The Classical Station’s interview with Michelle Di Russo for Preview!

Interview with Michelle Di Russo
by Bethany Tillerson (photo credits: © )

As Associate Conductor of the North Carolina Symphony since July 2022, Michelle Di Russo has shown her propensity for spotlighting new composers, creating engaging Pops and educational concerts, and emphasizing bilingual productions. This week during Preview! she speaks with Caleb Gardner, The Classical Station’s Music Director, about her experience becoming a conductor, as well as her organization, Girls Who Conduct.

CALEB: You started off your career in show business. How does that history influence the way you think about classical music and your audience?

DI RUSSO: As an Assistant Music Director you focus mostly on the audience engagement concerts. So you take care of the Pops concerts, the family concerts, or young person concerts. I believe those have way more audience engagement than if you’re just doing a standard classical concert. The audience is there with a different purpose, and you need to provide that entertainment. That’s where I believe that having been a performer in musical theater really gives me an advantage in knowing how to relate to that audience, how to talk, and how to feel comfortable doing things like acting. There’s a lot of acting and engaging with the audience that’s not as nerve-wracking to me because I’ve been a performer–an actor and a singer and dancer. So in that sense, I think I have a huge advantage.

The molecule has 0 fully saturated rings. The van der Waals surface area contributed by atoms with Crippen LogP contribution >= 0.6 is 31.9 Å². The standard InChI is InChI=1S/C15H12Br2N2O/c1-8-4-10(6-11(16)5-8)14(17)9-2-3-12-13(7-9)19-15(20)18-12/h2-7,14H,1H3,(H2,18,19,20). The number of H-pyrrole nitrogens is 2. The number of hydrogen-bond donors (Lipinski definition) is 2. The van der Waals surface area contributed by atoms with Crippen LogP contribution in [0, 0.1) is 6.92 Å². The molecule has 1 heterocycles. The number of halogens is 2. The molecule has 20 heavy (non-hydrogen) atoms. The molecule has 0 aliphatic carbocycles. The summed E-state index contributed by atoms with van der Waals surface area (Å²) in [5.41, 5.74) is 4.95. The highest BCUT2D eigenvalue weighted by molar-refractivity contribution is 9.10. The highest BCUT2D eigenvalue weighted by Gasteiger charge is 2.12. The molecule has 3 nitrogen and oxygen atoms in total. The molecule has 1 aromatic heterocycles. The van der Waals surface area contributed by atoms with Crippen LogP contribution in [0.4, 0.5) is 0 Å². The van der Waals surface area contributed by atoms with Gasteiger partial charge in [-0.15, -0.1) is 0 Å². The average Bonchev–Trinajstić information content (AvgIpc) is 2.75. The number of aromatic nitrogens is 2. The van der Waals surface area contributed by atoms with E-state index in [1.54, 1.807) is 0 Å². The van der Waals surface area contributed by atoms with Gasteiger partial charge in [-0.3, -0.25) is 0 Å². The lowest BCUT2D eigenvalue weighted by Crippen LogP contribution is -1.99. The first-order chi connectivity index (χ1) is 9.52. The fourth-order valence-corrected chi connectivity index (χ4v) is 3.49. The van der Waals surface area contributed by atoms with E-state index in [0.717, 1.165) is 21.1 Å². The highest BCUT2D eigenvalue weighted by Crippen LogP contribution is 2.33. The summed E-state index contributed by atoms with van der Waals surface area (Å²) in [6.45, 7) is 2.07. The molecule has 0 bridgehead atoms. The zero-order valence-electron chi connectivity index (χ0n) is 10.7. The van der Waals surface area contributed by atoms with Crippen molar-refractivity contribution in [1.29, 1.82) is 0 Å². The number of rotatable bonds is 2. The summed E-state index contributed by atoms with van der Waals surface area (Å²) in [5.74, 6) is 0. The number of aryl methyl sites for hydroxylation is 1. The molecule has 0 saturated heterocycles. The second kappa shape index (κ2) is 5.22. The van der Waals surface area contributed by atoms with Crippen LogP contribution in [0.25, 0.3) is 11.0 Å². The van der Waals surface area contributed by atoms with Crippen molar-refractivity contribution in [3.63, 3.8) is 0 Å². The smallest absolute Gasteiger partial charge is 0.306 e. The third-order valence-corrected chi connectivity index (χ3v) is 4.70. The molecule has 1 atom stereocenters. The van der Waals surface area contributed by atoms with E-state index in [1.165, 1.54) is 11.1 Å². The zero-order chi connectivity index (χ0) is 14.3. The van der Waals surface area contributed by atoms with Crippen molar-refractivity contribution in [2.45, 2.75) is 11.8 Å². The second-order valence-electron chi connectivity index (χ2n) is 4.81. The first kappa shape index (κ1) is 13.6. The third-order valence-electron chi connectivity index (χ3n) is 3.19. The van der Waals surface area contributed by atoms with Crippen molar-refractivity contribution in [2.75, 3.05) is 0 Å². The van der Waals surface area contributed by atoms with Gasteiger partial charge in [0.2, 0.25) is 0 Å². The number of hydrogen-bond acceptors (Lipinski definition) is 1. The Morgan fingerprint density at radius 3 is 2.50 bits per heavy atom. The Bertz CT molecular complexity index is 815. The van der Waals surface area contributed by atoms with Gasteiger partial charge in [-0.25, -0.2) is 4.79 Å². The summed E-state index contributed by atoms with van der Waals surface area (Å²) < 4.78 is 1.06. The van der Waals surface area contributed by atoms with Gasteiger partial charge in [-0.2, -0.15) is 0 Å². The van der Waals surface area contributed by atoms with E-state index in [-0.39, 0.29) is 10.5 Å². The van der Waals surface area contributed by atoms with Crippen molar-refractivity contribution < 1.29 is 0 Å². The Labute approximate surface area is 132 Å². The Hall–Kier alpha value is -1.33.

CALEB: Tell us about the point at which you decided, “Conducting is what I’m going to do.”